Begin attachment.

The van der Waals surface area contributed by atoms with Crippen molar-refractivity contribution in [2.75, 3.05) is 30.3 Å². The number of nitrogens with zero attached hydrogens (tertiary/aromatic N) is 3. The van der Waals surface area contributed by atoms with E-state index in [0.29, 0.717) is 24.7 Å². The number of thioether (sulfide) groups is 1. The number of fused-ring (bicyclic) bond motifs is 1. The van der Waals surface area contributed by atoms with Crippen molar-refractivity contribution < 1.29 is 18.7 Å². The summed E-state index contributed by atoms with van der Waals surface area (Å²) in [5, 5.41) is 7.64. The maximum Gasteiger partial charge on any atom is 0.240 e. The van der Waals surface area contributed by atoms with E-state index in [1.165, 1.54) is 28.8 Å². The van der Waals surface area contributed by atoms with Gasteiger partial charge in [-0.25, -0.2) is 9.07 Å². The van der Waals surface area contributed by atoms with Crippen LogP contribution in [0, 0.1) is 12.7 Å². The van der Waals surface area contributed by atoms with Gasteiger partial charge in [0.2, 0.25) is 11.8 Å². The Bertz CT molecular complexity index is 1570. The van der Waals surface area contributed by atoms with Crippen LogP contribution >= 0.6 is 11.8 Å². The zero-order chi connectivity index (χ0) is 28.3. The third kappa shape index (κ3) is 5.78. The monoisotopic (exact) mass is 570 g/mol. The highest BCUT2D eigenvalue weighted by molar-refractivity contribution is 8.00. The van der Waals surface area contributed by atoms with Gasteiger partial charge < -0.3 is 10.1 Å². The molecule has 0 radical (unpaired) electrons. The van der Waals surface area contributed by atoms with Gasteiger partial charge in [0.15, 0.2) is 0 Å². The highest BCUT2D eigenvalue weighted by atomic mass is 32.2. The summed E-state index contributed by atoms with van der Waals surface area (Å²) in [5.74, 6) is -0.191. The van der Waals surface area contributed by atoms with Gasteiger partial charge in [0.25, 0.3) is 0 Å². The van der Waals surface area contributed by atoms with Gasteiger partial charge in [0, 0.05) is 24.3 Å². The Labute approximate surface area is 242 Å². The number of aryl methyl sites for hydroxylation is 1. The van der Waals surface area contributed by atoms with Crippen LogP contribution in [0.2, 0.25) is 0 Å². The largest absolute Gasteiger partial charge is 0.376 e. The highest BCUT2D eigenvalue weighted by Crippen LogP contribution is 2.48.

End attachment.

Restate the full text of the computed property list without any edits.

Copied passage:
The van der Waals surface area contributed by atoms with Crippen molar-refractivity contribution in [2.75, 3.05) is 30.3 Å². The number of nitrogens with zero attached hydrogens (tertiary/aromatic N) is 3. The van der Waals surface area contributed by atoms with E-state index in [0.29, 0.717) is 24.7 Å². The number of thioether (sulfide) groups is 1. The number of fused-ring (bicyclic) bond motifs is 1. The van der Waals surface area contributed by atoms with Crippen molar-refractivity contribution < 1.29 is 18.7 Å². The summed E-state index contributed by atoms with van der Waals surface area (Å²) in [5, 5.41) is 7.64. The maximum Gasteiger partial charge on any atom is 0.240 e. The van der Waals surface area contributed by atoms with E-state index in [1.165, 1.54) is 28.8 Å². The van der Waals surface area contributed by atoms with Gasteiger partial charge in [-0.25, -0.2) is 9.07 Å². The van der Waals surface area contributed by atoms with Crippen LogP contribution in [0, 0.1) is 12.7 Å². The van der Waals surface area contributed by atoms with Gasteiger partial charge in [0.2, 0.25) is 11.8 Å². The Bertz CT molecular complexity index is 1570. The van der Waals surface area contributed by atoms with Crippen LogP contribution >= 0.6 is 11.8 Å². The zero-order chi connectivity index (χ0) is 28.3. The third kappa shape index (κ3) is 5.78. The monoisotopic (exact) mass is 570 g/mol. The highest BCUT2D eigenvalue weighted by molar-refractivity contribution is 8.00. The van der Waals surface area contributed by atoms with Gasteiger partial charge < -0.3 is 10.1 Å². The molecule has 0 radical (unpaired) electrons. The van der Waals surface area contributed by atoms with Gasteiger partial charge in [0.15, 0.2) is 0 Å². The highest BCUT2D eigenvalue weighted by atomic mass is 32.2. The summed E-state index contributed by atoms with van der Waals surface area (Å²) in [5.74, 6) is -0.191. The van der Waals surface area contributed by atoms with Gasteiger partial charge in [0.25, 0.3) is 0 Å². The van der Waals surface area contributed by atoms with Gasteiger partial charge in [0, 0.05) is 24.3 Å². The Labute approximate surface area is 242 Å². The number of aryl methyl sites for hydroxylation is 1. The van der Waals surface area contributed by atoms with Crippen LogP contribution in [0.2, 0.25) is 0 Å². The largest absolute Gasteiger partial charge is 0.376 e. The highest BCUT2D eigenvalue weighted by Crippen LogP contribution is 2.48.